Thursday, January 27, 2011
Cheap Programmable Robots
I've always had somewhat of an interest in robots. Up until fairly recently though there haven't really been any cheap robots that I've been particularly interested in. Two that I recently found (and that were on sale :-)) were the Asuro as well as the Viper from Microbrics.
The Microbrics option seems to be aimed towards the beginner and reminds me a lot of more expensive Lego and Mecanno options. Components are Lego like in that they fit together as 'modules'. For instance, one module may consist of an IR receiver (for commands from a remote control) while another may consist of a small electric motor. Funnily enough, there also seem to be completely cosmetic parts as well. You should note that most of the parts are put together using a small (supplied) Philips headed screwdriver. The manual was decent but there could have been more detail to be honest (its fairly short at around 30 pages). Unlike other inexpensive robots though this one can be programmed via a serial port (newer versions can be programmed via USB obviously) using an IDE that uses the BASIC programming language. Moreover, it includes sensors for bump detection, motorised wheels as well as mechanisms for remote control, and line detection.
The Asuro robot is probably one of the least expensive options on the market for something this, 'advanced'. The reason why this is the case is that unlike other robots you need to completely assemble/solder it yourself. (For those of you who are relatively new to soldering short pin/side corresponds to the flat side of the LED diagram on the PCB. For those of you who are impatient, read the manual quickly but 'properly'. Some parts are more difficult to connect if others have been installed first. Other than that does not seem overly difficult to assemble.)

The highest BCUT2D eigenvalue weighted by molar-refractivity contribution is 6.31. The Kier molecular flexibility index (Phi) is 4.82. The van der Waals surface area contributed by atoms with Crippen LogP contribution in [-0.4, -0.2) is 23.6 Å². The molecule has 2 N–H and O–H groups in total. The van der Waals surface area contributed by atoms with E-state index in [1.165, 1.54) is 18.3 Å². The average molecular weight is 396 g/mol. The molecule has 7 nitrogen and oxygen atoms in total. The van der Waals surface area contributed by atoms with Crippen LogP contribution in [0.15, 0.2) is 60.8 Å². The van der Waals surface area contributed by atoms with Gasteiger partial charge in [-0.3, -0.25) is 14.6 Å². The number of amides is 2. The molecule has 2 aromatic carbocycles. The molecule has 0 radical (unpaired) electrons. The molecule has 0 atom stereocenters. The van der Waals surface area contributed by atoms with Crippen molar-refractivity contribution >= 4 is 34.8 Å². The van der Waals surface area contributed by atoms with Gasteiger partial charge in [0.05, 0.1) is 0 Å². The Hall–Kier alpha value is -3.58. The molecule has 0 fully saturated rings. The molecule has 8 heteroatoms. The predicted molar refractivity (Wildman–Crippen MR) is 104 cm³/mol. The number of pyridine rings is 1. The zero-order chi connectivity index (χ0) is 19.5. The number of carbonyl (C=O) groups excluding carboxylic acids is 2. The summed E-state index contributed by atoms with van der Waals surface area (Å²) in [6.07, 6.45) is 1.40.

Like other more advanced electronic devices it can be programmed using the C programming language as well as a Visual Interface (which only seems to be accessible using German at this stage though). Like the Viper, it includes sensors for bump detection, motorised wheels as well as mechanisms for remote control, and line detection.
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